Benghazi is the second largest city in Libya, with a population of 1.000.000.The people of Benghazi are incredibly friendly. There is a natural curiosity about the locals, who tend to look after you and help you out.However, very few people speak any English and, because of the writing style, it is almost impossible to recognize any public signs. Most things can, however, be sorted out with a bit of pointing and hand waving.The dress code is not as liberal as in Tripoli, and women should keep themselves covered – not because there would be trouble, but just out of respect. As a local explained, the locals know we are westerners and, no matter how much we would try to fit in, we will always be seen as westerners. Therefore, the locals do not expected us to thoroughly comply with their customs.People appear to be volatile, and they like a good argument. There is a lot of shouting going on between locals, but this is not an indication of any trouble. It just sounds loud and harsh and, when translated, you find out it is generally nothing of any consequence.If you travel on a tourist visa, you must get the hotel staff to have your passport stamped or visit the local police station to register where you are staying and get a stamp in your passport – otherwise, you will not find it easy to leave the country.If you wish to drive out of the city and visit the ruins or other sites of interest, you can get a local guide, but you will need a permit from the local tourist office before you may leave the city.Pay attention to the customs and traditions. What may mean a casual smile or wave to a Libyan woman, may be understood as harrasing by the locals. This subject is very sensitive therefore avoid eye contact when dealing with Libyan women as it is seen to be shameful. If you are a female however this is not a problem. Libyan people love to celebrate their weddings by hanging up many lights around their houses. On the wedding night they also light many fireworks. Do not be afraid if you hear occasional racket. The locals may try to ‘show off their English language skills’. Many will attempt to help you or simply introduce themselves.Libyans are known for their hospitality. Many will invite you to their homes, usually for lunch. Try not to act wary of what you are eating. Make sure you show you are grateful, Libyans LOVE being flattered and doing so you will ultimatley gain their respect and trust.When meeting locals avoid sensitive or controversal topics. Talk about your job, family, and experience in their country. Encourage them to do the same.If you stay near a mosque expect to hear the callings for prayer 5 times a day. Also to note one of these times is very early and may wake you up until you get used to it.Benina Airport (IATA: BEN, ICAO: HLLB) (Arabic: …·) is located 20 km from city centre.The airport operations are seemingly chaotic, with handwritten boarding passes and luggage tags and very little information available.Delays are quite frequent and flights may be suspended, cancelled or delayed at any time.The airport toilet facilities are awful, there are few, if any, public toilets, and most restaurants do not have them either, so you may have to wait until you get to the hotel or onto the aircraft.Taxis in Libya are interesting. They are either minibuses that travel round a predefined route or black and white cars (dead pandas) with taxi signs. Stick with the cars… Taxi travel is very cheap, but the vehicles are generally in a bad state of repair. Try to sit in the back as the journeys can be somewhat exciting when in the passenger seat, when drivers tend to turn across traffic lanes. Judging by the number of dents on the sides of the cars, the drivers do not always make this maneuver successfully.The taxi drivers are like most European taxi drivers. They enjoy sharing their opinions with you, even if you can’t understand them – but, as with most of the people in Benghazi, they are friendly, and they do try to make you feel welcome.Shops accept only local currency, which can be exchanged at the larger hotels in the mornings or after 3PM. Ask for Tibesti Hotel, a big hotel, with grass on the slopes around it. It has a bureau de change and two cashpoint machines, which accept Visa and Maestro/Cirrus.Credit cards are not generally accepted.For those who are looking for proper shopping go to Dubai Street, where most of the international brands, such as Benetton, Nike, Celio, Adidas, Puma, Max Mara, and many more, are available.As there are very few tourists in Benghazi, there is very little to buy other than normal goods. So, it’s easy to get a fridge, an aircon unit, a mobile phone, Mars bars, or Coke, but very little to buy as a souvenir. A sheesh? Pipe is a good bet – these are about 18 Libyan dinars, or USD15, for a 24-inch high pipe. For traditional souvenirs, the best place will be Sok el Jered.Shopping Malls1-benghazi mall2-alhaya mall3-center point mall3-alsendebad mall4-lagona5-sahary mallAnything.There is nothing that isn’t acceptable to the western palate. The food can be quite spicy, although not excessively so.Traditional Libyan fare appears to be couscous, kebabs, spicey potatoes, salads, and nothing that you wouldn’t find in London.There are a number of good restaurants. Although very basic by western standards, they do produce good meals. Round the back of the Tibesti Hotel there are some good Turkish restaurants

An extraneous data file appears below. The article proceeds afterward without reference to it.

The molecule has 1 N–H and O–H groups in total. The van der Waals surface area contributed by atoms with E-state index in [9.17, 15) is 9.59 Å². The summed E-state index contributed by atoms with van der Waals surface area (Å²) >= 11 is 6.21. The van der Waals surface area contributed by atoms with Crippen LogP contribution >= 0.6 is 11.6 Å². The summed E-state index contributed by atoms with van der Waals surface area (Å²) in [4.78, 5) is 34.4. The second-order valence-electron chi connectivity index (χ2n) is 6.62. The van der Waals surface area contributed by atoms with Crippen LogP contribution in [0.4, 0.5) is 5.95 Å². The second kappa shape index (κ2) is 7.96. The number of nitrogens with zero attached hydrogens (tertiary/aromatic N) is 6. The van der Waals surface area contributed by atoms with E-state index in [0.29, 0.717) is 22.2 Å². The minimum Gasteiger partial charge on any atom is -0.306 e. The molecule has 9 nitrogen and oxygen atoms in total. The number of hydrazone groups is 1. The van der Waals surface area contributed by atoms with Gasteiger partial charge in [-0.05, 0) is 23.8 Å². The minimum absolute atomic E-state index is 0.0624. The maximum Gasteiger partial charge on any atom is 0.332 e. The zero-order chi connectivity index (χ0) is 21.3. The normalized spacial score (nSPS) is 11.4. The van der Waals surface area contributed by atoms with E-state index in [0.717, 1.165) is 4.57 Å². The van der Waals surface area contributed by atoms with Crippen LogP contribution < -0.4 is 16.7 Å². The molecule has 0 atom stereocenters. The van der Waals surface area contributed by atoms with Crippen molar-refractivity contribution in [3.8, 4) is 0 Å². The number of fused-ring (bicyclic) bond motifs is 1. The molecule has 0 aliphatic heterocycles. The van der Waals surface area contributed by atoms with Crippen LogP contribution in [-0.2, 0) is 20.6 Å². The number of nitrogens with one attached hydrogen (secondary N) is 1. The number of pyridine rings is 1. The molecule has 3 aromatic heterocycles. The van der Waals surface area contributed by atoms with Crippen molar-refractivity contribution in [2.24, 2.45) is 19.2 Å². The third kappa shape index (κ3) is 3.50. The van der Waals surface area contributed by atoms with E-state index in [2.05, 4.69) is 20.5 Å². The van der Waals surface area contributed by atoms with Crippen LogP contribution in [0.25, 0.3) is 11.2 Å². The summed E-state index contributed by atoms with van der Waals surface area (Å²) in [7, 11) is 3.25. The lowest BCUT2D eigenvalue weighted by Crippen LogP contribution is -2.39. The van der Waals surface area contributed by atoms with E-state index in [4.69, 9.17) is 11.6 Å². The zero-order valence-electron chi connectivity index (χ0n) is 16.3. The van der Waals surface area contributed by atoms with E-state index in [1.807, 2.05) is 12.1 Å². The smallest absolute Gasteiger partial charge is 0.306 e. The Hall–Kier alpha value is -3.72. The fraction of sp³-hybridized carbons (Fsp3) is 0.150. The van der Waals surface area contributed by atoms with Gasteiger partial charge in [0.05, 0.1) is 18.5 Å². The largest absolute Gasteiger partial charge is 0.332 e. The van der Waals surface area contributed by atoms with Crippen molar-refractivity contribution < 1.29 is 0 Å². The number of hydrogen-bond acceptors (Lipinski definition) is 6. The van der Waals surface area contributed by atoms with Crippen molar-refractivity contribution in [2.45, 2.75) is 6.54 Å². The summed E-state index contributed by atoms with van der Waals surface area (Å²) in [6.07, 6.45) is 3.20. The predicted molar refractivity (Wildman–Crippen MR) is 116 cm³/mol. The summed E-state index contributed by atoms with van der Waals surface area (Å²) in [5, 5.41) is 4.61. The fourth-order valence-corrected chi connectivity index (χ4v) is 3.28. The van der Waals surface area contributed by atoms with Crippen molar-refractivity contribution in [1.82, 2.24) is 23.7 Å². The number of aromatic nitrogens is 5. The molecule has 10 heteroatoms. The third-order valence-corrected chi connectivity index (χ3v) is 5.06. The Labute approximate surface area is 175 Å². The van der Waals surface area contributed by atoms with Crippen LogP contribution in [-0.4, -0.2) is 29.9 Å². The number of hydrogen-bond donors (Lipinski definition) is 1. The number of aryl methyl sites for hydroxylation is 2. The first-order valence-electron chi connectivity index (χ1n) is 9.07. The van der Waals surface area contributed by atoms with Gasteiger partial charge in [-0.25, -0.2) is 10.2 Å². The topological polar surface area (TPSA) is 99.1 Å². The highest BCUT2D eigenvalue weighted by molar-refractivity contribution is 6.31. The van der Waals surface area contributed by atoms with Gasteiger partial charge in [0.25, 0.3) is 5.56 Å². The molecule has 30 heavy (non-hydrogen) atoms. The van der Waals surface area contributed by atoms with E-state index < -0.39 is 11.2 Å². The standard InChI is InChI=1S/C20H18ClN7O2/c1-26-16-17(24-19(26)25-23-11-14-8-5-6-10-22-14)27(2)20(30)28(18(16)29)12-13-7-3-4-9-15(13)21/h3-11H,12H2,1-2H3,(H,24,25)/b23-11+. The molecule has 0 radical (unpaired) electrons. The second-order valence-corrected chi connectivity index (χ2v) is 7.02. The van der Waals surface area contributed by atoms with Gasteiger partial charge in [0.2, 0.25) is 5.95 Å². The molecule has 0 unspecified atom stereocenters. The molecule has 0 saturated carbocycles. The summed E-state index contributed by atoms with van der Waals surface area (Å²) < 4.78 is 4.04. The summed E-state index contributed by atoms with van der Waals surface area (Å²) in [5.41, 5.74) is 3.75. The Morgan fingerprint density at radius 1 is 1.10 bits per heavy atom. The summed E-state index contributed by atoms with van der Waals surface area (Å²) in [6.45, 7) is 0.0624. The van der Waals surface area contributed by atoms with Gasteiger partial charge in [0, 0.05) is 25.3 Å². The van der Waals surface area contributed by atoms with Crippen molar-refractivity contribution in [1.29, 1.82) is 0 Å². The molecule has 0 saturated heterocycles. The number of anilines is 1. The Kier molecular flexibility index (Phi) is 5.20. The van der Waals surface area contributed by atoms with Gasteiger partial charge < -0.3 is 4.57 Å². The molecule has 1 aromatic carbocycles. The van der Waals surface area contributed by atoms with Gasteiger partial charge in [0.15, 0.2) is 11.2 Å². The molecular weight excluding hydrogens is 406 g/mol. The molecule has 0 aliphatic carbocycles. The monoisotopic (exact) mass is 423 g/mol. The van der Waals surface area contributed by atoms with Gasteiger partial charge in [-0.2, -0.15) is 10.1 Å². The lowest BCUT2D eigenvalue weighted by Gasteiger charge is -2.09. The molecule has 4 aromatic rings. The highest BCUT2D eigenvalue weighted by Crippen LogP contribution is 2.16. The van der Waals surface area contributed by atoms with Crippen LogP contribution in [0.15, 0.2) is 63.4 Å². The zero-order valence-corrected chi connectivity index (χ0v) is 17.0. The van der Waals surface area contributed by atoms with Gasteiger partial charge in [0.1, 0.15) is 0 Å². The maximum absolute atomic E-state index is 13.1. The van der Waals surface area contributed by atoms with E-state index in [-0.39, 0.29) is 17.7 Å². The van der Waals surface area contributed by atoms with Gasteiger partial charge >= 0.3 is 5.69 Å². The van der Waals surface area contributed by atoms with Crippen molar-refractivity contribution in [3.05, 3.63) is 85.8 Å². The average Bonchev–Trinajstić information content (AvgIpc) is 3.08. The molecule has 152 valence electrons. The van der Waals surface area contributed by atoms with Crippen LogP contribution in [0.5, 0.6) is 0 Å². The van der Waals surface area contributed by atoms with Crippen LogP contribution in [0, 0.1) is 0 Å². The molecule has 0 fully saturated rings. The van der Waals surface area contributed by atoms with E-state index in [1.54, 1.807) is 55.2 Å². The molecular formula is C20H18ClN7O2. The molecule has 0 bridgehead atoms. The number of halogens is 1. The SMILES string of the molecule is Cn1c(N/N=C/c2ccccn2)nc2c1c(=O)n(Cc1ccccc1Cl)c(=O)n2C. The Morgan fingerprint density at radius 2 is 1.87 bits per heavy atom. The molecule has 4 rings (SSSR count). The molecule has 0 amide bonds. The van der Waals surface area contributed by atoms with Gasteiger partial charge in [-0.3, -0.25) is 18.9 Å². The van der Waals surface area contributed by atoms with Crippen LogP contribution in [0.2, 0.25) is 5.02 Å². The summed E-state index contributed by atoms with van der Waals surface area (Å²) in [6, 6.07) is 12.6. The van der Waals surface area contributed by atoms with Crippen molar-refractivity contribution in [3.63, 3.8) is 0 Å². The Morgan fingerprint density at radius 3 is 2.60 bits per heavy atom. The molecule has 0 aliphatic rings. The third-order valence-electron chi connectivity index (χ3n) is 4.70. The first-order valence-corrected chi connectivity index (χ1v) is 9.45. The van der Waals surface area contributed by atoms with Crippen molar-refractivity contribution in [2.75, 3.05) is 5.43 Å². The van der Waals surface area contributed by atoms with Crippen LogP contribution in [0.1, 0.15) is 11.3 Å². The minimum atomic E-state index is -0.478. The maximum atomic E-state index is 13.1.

Airport: BEN Benina International Airport Cities in Lesotho

Country: Libya